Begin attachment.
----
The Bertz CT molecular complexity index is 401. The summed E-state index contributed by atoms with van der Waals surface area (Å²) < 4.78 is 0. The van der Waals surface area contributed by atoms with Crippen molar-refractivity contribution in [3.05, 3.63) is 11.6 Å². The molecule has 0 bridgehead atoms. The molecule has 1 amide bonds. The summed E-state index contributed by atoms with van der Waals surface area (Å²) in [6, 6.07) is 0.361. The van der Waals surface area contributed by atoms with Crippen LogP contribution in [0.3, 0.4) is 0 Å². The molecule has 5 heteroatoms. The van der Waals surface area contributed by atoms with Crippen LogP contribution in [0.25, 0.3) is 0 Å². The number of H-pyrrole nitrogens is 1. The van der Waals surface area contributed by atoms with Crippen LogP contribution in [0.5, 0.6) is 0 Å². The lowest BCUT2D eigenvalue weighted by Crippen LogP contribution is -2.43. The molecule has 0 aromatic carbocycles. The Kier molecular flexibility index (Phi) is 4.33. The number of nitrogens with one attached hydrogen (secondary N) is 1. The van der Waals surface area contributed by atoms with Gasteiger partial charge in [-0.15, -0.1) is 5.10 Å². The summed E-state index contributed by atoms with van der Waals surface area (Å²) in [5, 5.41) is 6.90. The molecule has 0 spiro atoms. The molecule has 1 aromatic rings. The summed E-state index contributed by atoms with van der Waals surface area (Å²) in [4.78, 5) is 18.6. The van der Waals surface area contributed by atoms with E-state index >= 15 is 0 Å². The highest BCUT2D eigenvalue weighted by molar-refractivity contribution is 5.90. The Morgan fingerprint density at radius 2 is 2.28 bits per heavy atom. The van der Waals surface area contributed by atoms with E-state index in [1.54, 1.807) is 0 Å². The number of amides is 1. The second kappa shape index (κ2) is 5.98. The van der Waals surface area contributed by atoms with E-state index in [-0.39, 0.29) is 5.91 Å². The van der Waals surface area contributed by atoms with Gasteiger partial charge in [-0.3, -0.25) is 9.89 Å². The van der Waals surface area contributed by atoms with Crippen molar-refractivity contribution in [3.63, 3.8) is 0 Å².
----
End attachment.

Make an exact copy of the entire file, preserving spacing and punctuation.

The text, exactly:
The Bertz CT molecular complexity index is 401. The summed E-state index contributed by atoms with van der Waals surface area (Å²) < 4.78 is 0. The van der Waals surface area contributed by atoms with Crippen molar-refractivity contribution in [3.05, 3.63) is 11.6 Å². The molecule has 0 bridgehead atoms. The molecule has 1 amide bonds. The summed E-state index contributed by atoms with van der Waals surface area (Å²) in [6, 6.07) is 0.361. The van der Waals surface area contributed by atoms with Crippen LogP contribution in [0.3, 0.4) is 0 Å². The molecule has 5 heteroatoms. The van der Waals surface area contributed by atoms with Crippen LogP contribution in [0.25, 0.3) is 0 Å². The number of H-pyrrole nitrogens is 1. The van der Waals surface area contributed by atoms with Crippen LogP contribution in [0.5, 0.6) is 0 Å². The lowest BCUT2D eigenvalue weighted by Crippen LogP contribution is -2.43. The molecule has 0 aromatic carbocycles. The Kier molecular flexibility index (Phi) is 4.33. The number of nitrogens with one attached hydrogen (secondary N) is 1. The van der Waals surface area contributed by atoms with Gasteiger partial charge in [-0.15, -0.1) is 5.10 Å². The summed E-state index contributed by atoms with van der Waals surface area (Å²) in [5, 5.41) is 6.90. The molecule has 0 spiro atoms. The molecule has 1 aromatic rings. The summed E-state index contributed by atoms with van der Waals surface area (Å²) in [4.78, 5) is 18.6. The van der Waals surface area contributed by atoms with E-state index >= 15 is 0 Å². The highest BCUT2D eigenvalue weighted by molar-refractivity contribution is 5.90. The Morgan fingerprint density at radius 2 is 2.28 bits per heavy atom. The van der Waals surface area contributed by atoms with E-state index in [1.54, 1.807) is 0 Å². The number of amides is 1. The second kappa shape index (κ2) is 5.98. The van der Waals surface area contributed by atoms with E-state index in [-0.39, 0.29) is 5.91 Å². The van der Waals surface area contributed by atoms with Gasteiger partial charge in [-0.3, -0.25) is 9.89 Å². The van der Waals surface area contributed by atoms with Crippen molar-refractivity contribution in [3.63, 3.8) is 0 Å².